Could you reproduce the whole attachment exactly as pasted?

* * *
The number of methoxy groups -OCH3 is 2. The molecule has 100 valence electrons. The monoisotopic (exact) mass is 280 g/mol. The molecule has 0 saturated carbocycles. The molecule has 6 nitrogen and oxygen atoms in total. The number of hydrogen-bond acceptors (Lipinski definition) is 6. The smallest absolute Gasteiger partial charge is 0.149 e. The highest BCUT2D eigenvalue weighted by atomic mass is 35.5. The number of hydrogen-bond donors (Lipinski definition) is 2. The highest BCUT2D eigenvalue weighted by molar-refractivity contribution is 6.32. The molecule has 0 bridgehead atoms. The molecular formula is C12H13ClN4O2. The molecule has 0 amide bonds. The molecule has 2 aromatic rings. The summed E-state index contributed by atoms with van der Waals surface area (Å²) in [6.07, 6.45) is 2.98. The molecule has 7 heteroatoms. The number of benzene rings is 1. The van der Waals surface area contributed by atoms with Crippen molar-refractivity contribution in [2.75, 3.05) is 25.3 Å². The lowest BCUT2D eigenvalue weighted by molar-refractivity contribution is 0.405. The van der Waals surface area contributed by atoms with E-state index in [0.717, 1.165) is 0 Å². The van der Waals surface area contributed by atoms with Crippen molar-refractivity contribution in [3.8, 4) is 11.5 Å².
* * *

The number of methoxy groups -OCH3 is 2. The molecule has 100 valence electrons. The monoisotopic (exact) mass is 280 g/mol. The molecule has 0 saturated carbocycles. The molecule has 6 nitrogen and oxygen atoms in total. The number of hydrogen-bond acceptors (Lipinski definition) is 6. The smallest absolute Gasteiger partial charge is 0.149 e. The highest BCUT2D eigenvalue weighted by atomic mass is 35.5. The number of hydrogen-bond donors (Lipinski definition) is 2. The highest BCUT2D eigenvalue weighted by molar-refractivity contribution is 6.32. The molecule has 0 bridgehead atoms. The molecular formula is C12H13ClN4O2. The molecule has 0 amide bonds. The molecule has 2 aromatic rings. The summed E-state index contributed by atoms with van der Waals surface area (Å²) in [6.07, 6.45) is 2.98. The molecule has 7 heteroatoms. The number of benzene rings is 1. The van der Waals surface area contributed by atoms with Crippen molar-refractivity contribution in [2.75, 3.05) is 25.3 Å². The lowest BCUT2D eigenvalue weighted by molar-refractivity contribution is 0.405. The van der Waals surface area contributed by atoms with E-state index in [0.717, 1.165) is 0 Å². The van der Waals surface area contributed by atoms with Crippen molar-refractivity contribution in [3.8, 4) is 11.5 Å².